I’ve been rather irritated by the current disinformation campaign of the Republican Party in response to Barack Obama’s health plans. As far as I’m aware there are no plans to create a National Health Service, so holding up the UK as an example of what can go wrong is highly suspect.
I’m equally bemused by the response of most politicians in the UK who’ve rushed to the defence of the NHS; fighting to proclaim their love is true, that their love will last. Love is blind. It won’t be long before one, probably over-compensating Conservative, starts singing to the tune of all nurses are angels and all doctors are God. Absolute drivel – though I’ll admit to having met a few doctors who acted as if they were God. I'm presuming those wearing the rose-tinted spectacles have never had to wait a year (sometimes more) for treatment, or been misdiagnosed with Parkinson's disease and only after TEN years had the treatment corrected; this happened to my mother. Nor have they been victims of the 'postcode lottery' of NHS treatment after moving 20 miles, and in the process happening to move from one health trust that would fund treatment to one health trust that wouldn't; this happened to my wife.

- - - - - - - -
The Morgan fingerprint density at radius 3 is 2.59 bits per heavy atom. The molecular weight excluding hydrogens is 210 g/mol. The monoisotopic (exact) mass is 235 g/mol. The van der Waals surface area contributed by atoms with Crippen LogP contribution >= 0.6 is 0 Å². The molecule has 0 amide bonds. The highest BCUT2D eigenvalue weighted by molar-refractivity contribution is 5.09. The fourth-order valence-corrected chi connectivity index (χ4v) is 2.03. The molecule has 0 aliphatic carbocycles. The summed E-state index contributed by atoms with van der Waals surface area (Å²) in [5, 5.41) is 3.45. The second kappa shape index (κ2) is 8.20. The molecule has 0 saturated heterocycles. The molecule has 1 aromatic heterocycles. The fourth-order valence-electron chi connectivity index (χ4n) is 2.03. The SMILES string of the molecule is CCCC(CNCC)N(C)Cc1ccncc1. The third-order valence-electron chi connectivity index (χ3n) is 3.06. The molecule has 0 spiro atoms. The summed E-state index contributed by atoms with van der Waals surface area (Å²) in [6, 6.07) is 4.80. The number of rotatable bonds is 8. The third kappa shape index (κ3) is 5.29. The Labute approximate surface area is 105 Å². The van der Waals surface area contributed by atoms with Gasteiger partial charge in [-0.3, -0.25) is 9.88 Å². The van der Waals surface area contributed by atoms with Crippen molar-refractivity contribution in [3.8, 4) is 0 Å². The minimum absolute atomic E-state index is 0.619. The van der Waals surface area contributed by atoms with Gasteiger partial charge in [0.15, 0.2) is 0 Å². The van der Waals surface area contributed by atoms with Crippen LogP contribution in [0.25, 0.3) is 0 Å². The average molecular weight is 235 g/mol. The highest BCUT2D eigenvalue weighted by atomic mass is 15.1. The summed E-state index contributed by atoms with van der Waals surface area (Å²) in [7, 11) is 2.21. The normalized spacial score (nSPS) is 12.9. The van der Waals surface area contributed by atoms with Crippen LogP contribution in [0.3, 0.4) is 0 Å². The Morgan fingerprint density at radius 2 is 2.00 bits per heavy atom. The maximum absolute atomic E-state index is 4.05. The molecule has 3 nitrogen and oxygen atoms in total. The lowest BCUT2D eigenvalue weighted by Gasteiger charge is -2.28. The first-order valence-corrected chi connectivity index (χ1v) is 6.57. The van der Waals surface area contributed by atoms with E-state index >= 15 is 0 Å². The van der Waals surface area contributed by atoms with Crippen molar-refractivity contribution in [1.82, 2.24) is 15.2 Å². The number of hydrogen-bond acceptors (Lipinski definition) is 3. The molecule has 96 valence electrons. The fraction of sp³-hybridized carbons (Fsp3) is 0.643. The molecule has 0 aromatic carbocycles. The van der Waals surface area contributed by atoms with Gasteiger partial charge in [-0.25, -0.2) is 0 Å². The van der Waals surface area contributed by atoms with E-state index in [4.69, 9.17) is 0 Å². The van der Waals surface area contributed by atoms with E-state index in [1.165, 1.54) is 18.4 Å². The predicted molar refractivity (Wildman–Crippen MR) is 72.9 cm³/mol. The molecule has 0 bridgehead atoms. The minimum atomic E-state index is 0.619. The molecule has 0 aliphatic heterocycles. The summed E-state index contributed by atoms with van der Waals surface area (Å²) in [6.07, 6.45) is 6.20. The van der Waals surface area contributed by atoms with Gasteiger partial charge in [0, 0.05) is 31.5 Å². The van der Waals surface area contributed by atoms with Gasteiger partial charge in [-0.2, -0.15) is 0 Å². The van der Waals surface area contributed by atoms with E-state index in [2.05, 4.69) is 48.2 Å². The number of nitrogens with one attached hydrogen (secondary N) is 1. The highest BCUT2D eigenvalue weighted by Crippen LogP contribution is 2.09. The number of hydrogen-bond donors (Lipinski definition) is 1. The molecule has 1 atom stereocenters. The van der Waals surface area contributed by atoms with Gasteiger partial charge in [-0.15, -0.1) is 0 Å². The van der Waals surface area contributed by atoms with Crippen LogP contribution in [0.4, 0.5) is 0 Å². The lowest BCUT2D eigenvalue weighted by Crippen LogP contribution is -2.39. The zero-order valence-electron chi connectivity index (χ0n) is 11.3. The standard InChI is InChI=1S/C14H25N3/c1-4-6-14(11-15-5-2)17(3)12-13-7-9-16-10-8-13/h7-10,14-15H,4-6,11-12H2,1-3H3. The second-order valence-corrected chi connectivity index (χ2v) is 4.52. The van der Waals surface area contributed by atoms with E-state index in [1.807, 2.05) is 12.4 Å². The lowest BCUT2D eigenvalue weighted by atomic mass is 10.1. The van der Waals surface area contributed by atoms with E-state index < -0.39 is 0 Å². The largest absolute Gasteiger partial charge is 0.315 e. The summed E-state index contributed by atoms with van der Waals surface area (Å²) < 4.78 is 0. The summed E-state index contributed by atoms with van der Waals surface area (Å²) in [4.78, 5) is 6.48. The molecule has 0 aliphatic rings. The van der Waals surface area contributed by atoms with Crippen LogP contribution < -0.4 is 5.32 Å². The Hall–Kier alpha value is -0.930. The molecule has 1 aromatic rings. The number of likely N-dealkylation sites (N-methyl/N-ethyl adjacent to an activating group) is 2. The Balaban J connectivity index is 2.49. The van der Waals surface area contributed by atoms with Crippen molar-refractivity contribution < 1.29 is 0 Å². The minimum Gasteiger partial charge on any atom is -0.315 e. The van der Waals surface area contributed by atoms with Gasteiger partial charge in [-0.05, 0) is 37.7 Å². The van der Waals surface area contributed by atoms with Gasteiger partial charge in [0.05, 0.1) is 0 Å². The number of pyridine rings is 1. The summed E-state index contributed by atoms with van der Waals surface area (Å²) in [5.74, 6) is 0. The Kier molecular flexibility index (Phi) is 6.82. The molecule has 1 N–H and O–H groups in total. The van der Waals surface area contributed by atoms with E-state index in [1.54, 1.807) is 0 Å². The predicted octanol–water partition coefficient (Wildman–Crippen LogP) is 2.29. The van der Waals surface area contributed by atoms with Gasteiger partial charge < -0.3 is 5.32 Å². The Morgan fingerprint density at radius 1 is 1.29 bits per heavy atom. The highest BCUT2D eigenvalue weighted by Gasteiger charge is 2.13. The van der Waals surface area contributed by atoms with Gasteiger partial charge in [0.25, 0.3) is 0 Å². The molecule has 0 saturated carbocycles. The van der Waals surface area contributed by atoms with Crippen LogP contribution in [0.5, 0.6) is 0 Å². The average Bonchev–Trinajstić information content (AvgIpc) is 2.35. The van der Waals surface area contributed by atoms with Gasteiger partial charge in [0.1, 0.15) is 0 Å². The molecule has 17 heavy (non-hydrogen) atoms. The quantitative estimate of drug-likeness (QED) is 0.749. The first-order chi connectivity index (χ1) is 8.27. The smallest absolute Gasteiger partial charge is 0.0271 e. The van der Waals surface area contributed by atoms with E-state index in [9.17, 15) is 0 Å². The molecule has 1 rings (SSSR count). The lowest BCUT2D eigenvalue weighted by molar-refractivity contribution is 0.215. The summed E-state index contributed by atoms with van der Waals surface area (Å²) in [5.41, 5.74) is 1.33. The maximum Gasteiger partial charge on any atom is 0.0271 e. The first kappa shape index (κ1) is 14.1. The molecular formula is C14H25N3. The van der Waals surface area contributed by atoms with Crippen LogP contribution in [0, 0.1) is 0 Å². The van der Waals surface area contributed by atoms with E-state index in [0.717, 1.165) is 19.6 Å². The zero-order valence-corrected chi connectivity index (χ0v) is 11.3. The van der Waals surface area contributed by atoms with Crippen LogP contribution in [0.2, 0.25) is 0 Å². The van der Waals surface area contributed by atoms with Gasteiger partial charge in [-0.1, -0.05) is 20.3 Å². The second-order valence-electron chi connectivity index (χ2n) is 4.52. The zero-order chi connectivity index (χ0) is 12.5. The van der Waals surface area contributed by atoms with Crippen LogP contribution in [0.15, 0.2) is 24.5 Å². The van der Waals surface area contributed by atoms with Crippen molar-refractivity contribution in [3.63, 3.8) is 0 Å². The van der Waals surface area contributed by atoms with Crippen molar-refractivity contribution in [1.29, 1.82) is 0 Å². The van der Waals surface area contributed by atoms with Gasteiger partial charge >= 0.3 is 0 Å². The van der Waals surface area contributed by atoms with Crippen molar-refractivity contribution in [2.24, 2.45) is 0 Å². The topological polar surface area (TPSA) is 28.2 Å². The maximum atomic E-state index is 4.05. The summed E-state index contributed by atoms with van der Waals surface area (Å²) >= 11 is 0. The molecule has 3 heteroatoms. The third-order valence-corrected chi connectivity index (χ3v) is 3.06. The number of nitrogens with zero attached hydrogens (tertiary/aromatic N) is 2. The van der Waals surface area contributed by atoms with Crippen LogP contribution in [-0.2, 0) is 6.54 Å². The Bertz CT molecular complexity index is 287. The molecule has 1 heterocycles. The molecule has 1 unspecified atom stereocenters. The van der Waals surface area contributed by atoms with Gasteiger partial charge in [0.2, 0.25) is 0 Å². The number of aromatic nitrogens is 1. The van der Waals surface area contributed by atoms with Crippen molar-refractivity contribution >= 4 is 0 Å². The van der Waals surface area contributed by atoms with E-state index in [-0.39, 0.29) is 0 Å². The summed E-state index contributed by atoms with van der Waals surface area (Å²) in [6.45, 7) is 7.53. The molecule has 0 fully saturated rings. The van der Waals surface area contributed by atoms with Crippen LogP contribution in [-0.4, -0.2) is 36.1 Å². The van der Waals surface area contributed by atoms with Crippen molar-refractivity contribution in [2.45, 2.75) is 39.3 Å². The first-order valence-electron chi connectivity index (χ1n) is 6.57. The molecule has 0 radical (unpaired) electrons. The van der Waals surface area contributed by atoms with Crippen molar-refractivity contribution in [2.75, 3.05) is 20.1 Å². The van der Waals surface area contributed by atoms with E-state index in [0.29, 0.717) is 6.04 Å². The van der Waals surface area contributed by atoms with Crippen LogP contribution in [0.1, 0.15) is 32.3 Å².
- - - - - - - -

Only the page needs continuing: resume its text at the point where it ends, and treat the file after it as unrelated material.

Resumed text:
The NHS is a glorious principle in which I whole-heartedly believe, but those holding it up as a paragon of virtue are about as useful as 'death panel' comments from Sarah Palin, or the idiot Conservative MEP Daniel Hannan describing the NHS as a 'sixty year mistake'. Slightly sinister, though hardly unexpected, is the response of Health Secretary Andy Burnham who described Mr Hannan's comments as unpatriotic. Do my comments make me unpatriotic too?